Anne Arundel County's largest public employee union has agreed in principle to a new contract, a sign that tensions between the Republican administration and labor have eased from last month's pitched protests.
The one-year agreement -- which contains no raises but does include a guarantee that no county services will be privatized this year -- must be approved by the 841 members of American Federation of State, County and Municipal Employees Local 582. A vote is expected next month.
The accord, reached after 80 hours of talks, could serve as a model for discussions between the administration and the county's six other bargaining units. County officials have reached impasses with four of those unions, including the police unit that marched last month on the Arundel Center to protest the administration's pay policies.
"We have the opportunity to get other unions to take a look at this," said county attorney Phillip F. Scheibe, who is in charge of the negotiations for the administration. "The picture is not as bleak as first thought."
Under the agreement, the administration would grant a long-sought union request: creation of an appointed board of management and labor representatives to administer the county employees' $522 million pension fund.
Most important were the guarantees not to privatize county services, which has been a major source of concern as executives around the state look to shrink the size and cost of government.
"That's our No. 1 issue and our No. 1 success," said Jim Bestpitch, president of the AFSCME local that represents blue-collar employees. "Our goal was to keep everybody working, and it appears we have done that."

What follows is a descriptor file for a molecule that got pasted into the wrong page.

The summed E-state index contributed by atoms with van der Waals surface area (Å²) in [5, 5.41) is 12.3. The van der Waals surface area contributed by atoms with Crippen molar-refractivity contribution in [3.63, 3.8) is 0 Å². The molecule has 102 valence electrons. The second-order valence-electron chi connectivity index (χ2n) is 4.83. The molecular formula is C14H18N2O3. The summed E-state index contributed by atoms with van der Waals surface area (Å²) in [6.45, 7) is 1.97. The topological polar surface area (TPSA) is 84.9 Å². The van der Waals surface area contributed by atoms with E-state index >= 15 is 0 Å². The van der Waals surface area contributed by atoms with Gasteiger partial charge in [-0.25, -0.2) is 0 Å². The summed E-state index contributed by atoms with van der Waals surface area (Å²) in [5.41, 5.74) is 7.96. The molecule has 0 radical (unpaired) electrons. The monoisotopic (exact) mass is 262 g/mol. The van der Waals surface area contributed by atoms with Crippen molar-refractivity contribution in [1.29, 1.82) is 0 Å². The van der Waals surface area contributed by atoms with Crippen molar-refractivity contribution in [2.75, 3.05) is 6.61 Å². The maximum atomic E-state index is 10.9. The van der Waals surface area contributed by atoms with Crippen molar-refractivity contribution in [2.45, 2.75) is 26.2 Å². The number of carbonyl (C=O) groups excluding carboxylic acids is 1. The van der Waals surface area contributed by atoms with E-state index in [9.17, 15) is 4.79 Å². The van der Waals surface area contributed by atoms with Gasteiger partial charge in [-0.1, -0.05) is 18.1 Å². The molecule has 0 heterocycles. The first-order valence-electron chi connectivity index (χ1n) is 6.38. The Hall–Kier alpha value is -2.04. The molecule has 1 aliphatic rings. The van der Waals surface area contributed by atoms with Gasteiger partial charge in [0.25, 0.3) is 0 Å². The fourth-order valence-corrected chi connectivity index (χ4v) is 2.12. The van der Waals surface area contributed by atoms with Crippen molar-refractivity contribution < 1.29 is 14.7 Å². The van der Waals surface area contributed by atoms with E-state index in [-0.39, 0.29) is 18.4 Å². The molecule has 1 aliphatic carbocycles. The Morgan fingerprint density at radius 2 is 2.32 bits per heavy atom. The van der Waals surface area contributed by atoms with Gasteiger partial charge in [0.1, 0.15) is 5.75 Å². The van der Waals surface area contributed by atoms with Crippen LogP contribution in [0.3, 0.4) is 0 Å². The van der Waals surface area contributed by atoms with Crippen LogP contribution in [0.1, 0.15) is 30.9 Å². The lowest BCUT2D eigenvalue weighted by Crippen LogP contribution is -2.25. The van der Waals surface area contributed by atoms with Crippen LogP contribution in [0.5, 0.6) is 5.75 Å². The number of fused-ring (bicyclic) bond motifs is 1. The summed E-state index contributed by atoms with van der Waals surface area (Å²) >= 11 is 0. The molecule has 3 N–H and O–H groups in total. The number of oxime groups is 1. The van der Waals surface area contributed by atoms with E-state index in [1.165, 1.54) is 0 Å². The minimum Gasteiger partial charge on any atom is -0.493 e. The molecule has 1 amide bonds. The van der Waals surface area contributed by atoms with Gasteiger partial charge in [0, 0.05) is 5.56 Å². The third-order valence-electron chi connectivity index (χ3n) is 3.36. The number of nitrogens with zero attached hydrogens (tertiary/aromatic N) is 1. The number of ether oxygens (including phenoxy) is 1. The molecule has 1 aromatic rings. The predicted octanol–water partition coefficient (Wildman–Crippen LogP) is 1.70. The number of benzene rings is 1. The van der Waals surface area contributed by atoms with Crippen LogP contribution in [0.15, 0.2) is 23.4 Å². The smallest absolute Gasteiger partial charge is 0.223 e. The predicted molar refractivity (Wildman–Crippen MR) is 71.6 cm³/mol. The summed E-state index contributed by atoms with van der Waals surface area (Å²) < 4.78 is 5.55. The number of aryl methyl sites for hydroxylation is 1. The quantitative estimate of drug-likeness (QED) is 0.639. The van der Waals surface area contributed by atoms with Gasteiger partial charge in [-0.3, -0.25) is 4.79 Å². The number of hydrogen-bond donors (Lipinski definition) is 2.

Terms of the agreement also would allow county officials to create a second pension system for new AFSCME employees with less generous retirement benefits.
The county pays toward retirement benefits 2 percent of an employee's salary for every year of service. Employees who work 20 years receive an annual pension equal to 40 percent of their salary. Under the agreement, new employees would receive 1 percent of their salary for every year of service, but would not have to contribute to the pension fund, as is now required.
The accord also would establish a 40-hour week for the union's employees, most of whom already work those hours. But that has alarmed other bargaining groups, including Anne Arundel's second AFSCME unit representing 376 clerical employees, who believe the agreement may serve as a precedent for their negotiations.
"There will be no yielding on that point," Mr. Scheibe said. "Everyone, whether they are in a bargaining unit or not, will work a 40-hour work week."
Helen Simpson, president of AFSCME Local 2563, said 90 percent of her members are women, most of whom took 35-hour-a-week jobs to make it easier for them to balance responsibilities at home and at work.
"In many situations, the women are the major caretakers for their families -- having dinner ready, getting the kids from school, planning for Scout meetings," Ms. Simpson said. "It really does affect us, more than anyone."
County Executive John G. Gary has made personnel reform a top priority. He has told Anne Arundel's 3,500 employees they will not receive raises for the third consecutive year because of budget constraints, while he has also moved to change work and salary regulations.
Last night at a special County Council meeting, Ms. Simpson spoke against a bill that includes provisions establishing a 40-hour workweek and eliminating longevity raises in favor of merit bonuses for the county's 731 nonunion employees. Mr. Gary has pitched the measure as a move toward making public employment more like private-sector employment. The council is expected to vote on the measure Monday evening.
County officials will propose similar measures to labor unions after a new budget is approved in May.
Meanwhile, the agreement between the administration and the blue-collar AFSCME unit is being written by county attorneys. Mr. Bestpitch said he expects no difficulty working out the details with the principal points in place.
"These have been the longest negotiations in the history of our local," he said. "It has been very intense, very emotional and very demanding."
Pub Date: 3/29/96